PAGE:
Date posted: 3rd Jun 2021
When a person passes away, the value of assets in their estate are usually revalued to market value, at the date of death, for capital gains tax purposes. This occurs regardless of whether the estate is subject to inheritance tax.
Many estates include property, whether there is a main home, second home or investment properties. Where these are sold post death, the issue of whether a capital gains tax liability arises, will need to be considered.
Who is selling?
It is important to understand the party that is selling the property, as this can alter the tax treatment.
It will therefore be necessary to determine:
- whether the executors or administrators are selling the property, for example, to realise cash to distribute to the beneficiaries or pay Inheritance Tax, or
- whether legal title has been transferred to the beneficiary/beneficiaries, who have decided to sell.
Sale by executor or personal representative
Where a property is sold by the executor or personal representative following the deceased’s death, the estate may be liable for any capital gains tax, depending upon reliefs available such as annual exemptions and main residence relief. Main residence relief will not be available, in most cases, for the period following the death i.e. the period of time that the deceased lived in the property prior to death is ignored. Capital gains tax is payable on the difference between the value at the date of death and the sale proceeds. Executors are entitled to the annual exemption for the tax year in which the death occurred and the following two tax years. After that, there’s no tax-free annual exemption. Executors pay capital gains tax on residential properties at a rate of 28%.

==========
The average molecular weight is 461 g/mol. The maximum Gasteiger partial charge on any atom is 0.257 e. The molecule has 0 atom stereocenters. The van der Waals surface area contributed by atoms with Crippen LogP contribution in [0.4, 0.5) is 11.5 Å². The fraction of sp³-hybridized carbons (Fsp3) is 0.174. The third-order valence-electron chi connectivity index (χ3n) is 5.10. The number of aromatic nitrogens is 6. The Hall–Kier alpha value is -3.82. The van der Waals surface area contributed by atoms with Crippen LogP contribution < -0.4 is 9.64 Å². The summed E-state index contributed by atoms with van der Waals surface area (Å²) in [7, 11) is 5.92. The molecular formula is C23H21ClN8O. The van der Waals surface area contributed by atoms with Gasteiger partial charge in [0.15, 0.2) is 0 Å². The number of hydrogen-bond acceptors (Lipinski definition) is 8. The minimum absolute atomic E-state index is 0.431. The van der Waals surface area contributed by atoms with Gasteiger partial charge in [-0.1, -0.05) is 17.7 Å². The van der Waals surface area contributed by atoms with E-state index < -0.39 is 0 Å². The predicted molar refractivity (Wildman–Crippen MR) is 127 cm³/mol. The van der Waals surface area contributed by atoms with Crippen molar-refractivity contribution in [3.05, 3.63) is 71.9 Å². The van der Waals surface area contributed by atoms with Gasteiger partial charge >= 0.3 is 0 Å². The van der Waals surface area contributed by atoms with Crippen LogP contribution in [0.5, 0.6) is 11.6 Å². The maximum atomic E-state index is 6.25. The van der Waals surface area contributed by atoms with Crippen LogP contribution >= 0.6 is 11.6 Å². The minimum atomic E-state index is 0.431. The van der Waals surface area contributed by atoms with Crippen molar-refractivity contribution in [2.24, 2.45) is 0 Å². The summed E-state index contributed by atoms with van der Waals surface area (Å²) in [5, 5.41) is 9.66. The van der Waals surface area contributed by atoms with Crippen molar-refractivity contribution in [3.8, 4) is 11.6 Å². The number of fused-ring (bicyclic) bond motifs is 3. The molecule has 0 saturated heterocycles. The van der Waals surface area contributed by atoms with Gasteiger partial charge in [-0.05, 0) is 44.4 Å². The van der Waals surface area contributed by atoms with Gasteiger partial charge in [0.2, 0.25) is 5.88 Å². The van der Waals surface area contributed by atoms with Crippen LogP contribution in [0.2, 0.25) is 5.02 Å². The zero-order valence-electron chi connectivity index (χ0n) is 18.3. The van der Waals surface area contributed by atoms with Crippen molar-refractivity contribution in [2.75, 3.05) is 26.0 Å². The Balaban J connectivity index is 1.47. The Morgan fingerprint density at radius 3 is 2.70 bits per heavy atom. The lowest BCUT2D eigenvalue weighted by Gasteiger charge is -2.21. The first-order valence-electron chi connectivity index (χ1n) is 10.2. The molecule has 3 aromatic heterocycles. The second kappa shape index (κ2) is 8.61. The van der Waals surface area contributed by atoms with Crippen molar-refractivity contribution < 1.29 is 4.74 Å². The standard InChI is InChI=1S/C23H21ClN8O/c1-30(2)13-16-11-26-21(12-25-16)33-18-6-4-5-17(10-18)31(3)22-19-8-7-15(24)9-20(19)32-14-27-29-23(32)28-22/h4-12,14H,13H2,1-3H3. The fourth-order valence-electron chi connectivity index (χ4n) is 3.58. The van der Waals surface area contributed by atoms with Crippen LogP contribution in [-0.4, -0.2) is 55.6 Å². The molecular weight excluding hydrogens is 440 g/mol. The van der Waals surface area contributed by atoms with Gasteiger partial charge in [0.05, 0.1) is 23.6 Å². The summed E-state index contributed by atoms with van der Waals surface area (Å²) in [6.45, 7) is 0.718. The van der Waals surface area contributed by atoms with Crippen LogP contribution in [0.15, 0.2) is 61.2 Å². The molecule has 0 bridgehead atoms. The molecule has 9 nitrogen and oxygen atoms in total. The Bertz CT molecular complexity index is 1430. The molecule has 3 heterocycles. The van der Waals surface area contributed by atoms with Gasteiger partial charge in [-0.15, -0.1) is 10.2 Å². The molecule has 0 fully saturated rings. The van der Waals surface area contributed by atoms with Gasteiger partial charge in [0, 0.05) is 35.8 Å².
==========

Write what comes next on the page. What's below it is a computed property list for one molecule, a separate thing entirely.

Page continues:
Capital gains on residential property must be notified to HMRC within 30 days of completion. The associated capital gains tax should be paid at the same time.
Sale by the beneficiary
If legal title to the property is transferred to beneficiaries, following the deceased’s death, the beneficiaries’ base cost for capital gains tax purposes is the market value, of the property, at the date of death.
If the beneficiaries subsequently sell the property and it is not their main residence, a chargeable gain will arise. They will benefit from their own annual exempt amount to the extent not used elsewhere and any available capital losses. The gain will be charged at the appropriate residential rate. This may be lower than the rate on which Executors are taxed i.e. it could be at a rate of 18% or 28% depending on the other income or gains of the beneficiary making the disposal.
Similarly, the gain must be reported to HMRC within 30 days and the tax paid within this window.
Planning a sale
Given the difference in treatment, it is important that planning is undertaken ahead of a sale, to determine whether the property is sold by the personal representatives or the beneficiaries.
If you need tax advice in relation to any matters relating to trust and estates, please give us a call or contact us here.